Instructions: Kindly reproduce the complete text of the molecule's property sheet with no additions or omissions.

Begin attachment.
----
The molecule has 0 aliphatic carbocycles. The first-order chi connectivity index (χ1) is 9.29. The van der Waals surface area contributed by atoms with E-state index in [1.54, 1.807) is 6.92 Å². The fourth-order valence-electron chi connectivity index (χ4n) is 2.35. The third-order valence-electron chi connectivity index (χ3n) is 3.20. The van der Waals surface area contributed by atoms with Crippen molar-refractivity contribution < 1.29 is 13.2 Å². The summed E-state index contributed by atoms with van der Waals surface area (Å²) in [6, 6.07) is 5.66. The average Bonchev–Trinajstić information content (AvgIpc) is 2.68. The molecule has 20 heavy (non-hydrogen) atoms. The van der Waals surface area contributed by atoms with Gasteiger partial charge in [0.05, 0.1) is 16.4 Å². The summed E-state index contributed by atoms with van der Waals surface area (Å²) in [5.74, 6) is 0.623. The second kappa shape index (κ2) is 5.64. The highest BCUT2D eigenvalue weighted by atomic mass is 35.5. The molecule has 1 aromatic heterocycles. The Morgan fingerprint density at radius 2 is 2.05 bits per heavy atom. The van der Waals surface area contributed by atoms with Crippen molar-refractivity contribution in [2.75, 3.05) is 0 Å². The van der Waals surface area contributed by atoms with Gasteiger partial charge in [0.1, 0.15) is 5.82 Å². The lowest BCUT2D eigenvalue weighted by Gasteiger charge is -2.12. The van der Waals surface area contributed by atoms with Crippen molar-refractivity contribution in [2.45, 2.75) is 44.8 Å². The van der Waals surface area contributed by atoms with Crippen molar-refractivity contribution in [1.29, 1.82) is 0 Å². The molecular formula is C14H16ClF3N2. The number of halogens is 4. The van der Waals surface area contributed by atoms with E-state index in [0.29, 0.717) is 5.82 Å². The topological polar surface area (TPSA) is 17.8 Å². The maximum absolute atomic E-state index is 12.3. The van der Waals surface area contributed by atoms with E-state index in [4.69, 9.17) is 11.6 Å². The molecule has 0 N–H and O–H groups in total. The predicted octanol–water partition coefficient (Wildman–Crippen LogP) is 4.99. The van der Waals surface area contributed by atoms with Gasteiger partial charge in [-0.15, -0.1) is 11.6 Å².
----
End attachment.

The molecule has 0 aliphatic carbocycles. The first-order chi connectivity index (χ1) is 9.29. The van der Waals surface area contributed by atoms with E-state index in [1.54, 1.807) is 6.92 Å². The fourth-order valence-electron chi connectivity index (χ4n) is 2.35. The third-order valence-electron chi connectivity index (χ3n) is 3.20. The van der Waals surface area contributed by atoms with Crippen molar-refractivity contribution < 1.29 is 13.2 Å². The summed E-state index contributed by atoms with van der Waals surface area (Å²) in [6, 6.07) is 5.66. The average Bonchev–Trinajstić information content (AvgIpc) is 2.68. The molecule has 20 heavy (non-hydrogen) atoms. The van der Waals surface area contributed by atoms with Gasteiger partial charge in [0.05, 0.1) is 16.4 Å². The summed E-state index contributed by atoms with van der Waals surface area (Å²) in [5.74, 6) is 0.623. The second kappa shape index (κ2) is 5.64. The highest BCUT2D eigenvalue weighted by atomic mass is 35.5. The molecule has 1 aromatic heterocycles. The Morgan fingerprint density at radius 2 is 2.05 bits per heavy atom. The van der Waals surface area contributed by atoms with Crippen molar-refractivity contribution in [2.75, 3.05) is 0 Å². The van der Waals surface area contributed by atoms with Gasteiger partial charge in [0.1, 0.15) is 5.82 Å². The lowest BCUT2D eigenvalue weighted by Gasteiger charge is -2.12. The van der Waals surface area contributed by atoms with Crippen molar-refractivity contribution in [2.45, 2.75) is 44.8 Å². The van der Waals surface area contributed by atoms with Crippen molar-refractivity contribution in [1.29, 1.82) is 0 Å². The molecular formula is C14H16ClF3N2. The number of halogens is 4. The van der Waals surface area contributed by atoms with E-state index in [0.29, 0.717) is 5.82 Å². The topological polar surface area (TPSA) is 17.8 Å². The maximum absolute atomic E-state index is 12.3. The van der Waals surface area contributed by atoms with E-state index in [4.69, 9.17) is 11.6 Å². The molecule has 0 N–H and O–H groups in total. The predicted octanol–water partition coefficient (Wildman–Crippen LogP) is 4.99. The van der Waals surface area contributed by atoms with Gasteiger partial charge in [-0.15, -0.1) is 11.6 Å².